We don’t live in a perfect world, which means duplicate rows occasionally show up. Sometimes you just need to delete them and make comments about the poor design of the table later.
I wanted to include the script I often use to get the job done. I honestly don’t know where I first saw this, likely on a blog post or stackoverflow.com. Sometimes I wonder if I ever create anything original. I have three kids, so maybe?
Build Your Sandbox
Here’s some code you can use to follow along. It should go without saying but please don’t run this on a production SQL server.
DROP TABLE IF EXISTS #Employee; GO CREATE TABLE #Employee ( EmployeeNumber int, EmployeeFirstName nvarchar(250), EmployeeLastName nvarchar(250), StartDate date ); GO INSERT INTO #Employee VALUES (1,'Bruce','Wayne', '2022-01-01'), (1,'Bruce','Wayne', '2022-01-01'), (2,'Tony','Stark', '2021-05-02'); GO
Can you spot the duplicate?
Use a CTE to Delete Duplicates
Below’s the code I normally use to remove duplicate rows from a table. I’m a huge fan of using CTEs for almost anything. If you don’t like them that’s ok, I won’t hold it against you. The primary driver is the ROW_NUMBER() function. Since every column’s part of the duplicate, you can use anything for the ORDER BY.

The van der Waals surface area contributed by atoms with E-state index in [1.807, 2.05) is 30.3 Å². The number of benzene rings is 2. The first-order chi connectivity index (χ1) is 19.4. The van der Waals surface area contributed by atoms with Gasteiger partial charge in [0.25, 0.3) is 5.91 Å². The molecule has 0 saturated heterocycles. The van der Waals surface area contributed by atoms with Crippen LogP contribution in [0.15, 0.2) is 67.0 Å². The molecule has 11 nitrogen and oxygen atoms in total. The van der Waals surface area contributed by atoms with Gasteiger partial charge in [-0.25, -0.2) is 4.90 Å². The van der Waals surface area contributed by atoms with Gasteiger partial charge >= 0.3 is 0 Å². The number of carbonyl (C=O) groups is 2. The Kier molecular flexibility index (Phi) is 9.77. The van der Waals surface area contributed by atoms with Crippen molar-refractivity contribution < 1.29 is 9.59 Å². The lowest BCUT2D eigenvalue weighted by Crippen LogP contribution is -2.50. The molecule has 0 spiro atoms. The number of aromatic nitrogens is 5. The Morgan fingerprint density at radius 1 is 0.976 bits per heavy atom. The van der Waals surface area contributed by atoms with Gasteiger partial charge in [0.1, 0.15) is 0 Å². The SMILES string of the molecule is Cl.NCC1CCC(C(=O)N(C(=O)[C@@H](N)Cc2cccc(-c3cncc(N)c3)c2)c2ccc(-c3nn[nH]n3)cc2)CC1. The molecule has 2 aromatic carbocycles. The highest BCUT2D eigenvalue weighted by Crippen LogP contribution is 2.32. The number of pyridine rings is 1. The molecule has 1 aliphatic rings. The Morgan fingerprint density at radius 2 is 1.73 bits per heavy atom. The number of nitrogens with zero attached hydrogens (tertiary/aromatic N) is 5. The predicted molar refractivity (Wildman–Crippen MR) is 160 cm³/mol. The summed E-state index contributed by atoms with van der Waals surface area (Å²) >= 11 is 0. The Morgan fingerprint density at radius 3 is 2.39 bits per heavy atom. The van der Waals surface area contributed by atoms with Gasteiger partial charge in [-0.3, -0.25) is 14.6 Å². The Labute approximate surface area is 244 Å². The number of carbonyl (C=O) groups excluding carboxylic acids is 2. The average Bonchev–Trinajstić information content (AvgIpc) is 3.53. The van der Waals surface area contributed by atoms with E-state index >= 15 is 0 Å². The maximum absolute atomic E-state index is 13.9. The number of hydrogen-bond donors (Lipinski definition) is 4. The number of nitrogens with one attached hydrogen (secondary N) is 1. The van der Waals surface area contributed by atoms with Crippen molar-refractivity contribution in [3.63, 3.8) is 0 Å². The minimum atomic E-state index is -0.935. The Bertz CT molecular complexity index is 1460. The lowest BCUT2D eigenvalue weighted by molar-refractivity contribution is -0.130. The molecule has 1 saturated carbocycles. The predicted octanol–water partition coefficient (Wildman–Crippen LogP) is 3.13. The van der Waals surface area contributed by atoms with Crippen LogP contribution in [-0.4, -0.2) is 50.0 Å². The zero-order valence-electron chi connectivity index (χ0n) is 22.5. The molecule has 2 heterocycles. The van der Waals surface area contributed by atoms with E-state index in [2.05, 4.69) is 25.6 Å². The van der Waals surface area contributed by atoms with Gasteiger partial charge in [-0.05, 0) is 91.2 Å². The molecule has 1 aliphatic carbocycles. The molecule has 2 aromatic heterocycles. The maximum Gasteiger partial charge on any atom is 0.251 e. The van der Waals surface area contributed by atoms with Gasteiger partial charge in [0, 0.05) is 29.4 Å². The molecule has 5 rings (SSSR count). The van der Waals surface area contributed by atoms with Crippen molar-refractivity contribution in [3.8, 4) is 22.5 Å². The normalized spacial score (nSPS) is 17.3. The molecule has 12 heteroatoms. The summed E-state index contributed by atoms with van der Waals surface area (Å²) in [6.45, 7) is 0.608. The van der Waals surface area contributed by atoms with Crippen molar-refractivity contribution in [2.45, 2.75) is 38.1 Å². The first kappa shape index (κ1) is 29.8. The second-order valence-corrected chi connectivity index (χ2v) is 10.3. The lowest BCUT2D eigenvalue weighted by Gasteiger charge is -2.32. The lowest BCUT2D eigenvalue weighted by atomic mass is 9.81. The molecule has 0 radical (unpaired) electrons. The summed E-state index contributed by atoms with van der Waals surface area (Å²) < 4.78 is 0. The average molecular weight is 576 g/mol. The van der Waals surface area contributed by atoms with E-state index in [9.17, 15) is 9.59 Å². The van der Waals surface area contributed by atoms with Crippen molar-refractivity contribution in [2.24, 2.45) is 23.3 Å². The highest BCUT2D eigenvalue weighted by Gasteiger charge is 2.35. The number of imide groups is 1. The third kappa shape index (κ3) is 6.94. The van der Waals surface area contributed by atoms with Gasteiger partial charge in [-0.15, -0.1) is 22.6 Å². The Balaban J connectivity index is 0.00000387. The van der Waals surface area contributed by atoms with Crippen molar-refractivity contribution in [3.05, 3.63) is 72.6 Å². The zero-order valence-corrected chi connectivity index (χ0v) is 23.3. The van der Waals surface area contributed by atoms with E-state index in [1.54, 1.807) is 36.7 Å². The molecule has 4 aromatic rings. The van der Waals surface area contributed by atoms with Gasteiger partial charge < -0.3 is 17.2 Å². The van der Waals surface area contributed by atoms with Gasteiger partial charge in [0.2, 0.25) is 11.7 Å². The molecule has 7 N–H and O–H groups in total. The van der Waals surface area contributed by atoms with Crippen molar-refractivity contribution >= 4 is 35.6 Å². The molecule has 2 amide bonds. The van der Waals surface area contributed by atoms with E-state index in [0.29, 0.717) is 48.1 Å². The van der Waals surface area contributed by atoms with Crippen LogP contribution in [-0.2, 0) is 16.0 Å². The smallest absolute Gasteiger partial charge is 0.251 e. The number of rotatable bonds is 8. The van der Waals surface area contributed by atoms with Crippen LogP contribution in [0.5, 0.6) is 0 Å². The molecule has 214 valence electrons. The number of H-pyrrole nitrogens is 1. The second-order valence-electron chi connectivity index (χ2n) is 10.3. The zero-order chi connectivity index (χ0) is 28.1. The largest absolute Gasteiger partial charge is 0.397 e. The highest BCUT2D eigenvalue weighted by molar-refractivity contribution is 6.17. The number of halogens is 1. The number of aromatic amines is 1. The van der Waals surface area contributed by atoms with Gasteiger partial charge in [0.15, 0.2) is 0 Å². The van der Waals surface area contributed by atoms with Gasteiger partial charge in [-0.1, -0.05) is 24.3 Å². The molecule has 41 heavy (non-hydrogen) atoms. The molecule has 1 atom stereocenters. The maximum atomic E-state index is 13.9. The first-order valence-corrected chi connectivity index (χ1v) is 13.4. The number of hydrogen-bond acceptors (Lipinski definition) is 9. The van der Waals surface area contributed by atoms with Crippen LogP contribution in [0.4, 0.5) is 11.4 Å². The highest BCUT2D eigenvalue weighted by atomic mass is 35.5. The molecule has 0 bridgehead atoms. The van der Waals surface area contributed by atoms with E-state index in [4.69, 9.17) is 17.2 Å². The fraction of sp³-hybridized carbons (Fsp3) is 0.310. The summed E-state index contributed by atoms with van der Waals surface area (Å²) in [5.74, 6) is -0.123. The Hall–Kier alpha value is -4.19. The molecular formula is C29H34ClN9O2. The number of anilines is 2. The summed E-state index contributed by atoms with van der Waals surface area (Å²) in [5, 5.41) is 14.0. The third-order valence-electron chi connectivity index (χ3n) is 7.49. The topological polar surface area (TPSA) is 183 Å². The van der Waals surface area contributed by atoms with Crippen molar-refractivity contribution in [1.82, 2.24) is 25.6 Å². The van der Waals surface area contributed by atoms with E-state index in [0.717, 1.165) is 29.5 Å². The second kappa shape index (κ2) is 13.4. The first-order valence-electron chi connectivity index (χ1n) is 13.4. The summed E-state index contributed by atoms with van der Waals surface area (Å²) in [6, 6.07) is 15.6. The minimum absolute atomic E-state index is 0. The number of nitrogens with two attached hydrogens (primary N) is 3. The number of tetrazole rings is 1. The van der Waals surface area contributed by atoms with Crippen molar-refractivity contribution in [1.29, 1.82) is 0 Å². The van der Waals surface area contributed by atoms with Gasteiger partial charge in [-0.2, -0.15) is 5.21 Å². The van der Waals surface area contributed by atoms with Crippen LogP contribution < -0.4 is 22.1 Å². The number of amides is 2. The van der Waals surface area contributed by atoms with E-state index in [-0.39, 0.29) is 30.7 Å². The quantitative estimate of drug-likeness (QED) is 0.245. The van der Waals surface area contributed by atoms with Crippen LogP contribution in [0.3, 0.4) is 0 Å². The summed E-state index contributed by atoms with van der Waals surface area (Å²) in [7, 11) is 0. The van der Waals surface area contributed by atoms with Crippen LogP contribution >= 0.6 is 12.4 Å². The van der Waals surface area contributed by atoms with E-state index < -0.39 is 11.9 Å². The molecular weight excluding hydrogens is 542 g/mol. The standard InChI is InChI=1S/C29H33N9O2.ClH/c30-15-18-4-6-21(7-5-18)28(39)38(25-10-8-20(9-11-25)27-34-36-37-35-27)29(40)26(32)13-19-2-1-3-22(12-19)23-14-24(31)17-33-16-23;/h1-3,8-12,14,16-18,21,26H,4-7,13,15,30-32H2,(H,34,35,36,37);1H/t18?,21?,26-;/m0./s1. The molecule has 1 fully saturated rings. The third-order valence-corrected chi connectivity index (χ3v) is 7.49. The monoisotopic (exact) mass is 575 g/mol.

WITH MainData AS( SELECT e.EmployeeNumber, e.EmployeeFirstName, e.EmployeeLastName, e.StartDate, ROW_NUMBER() OVER(PARTITION BY e.EmployeeNumber, e.EmployeeFirstName, e.EmployeeLastName, e.StartDate ORDER BY e.EmployeeNumber) AS RowNumber FROM #Employee e ) DELETE FROM MainData WHERE RowNumber > 1; GO
Now let’s see if our statement above removed the duplicate row.
SELECT * FROM #Employee;
Like magic, your duplicate row has vanished.
If you perform a Bing or Google search, you’re likely to turn up other methods to delete duplicate rows. Please let me know in the comments below if you use a different technique? Or, if you like using CTEs, let me know so that I’m not the only person.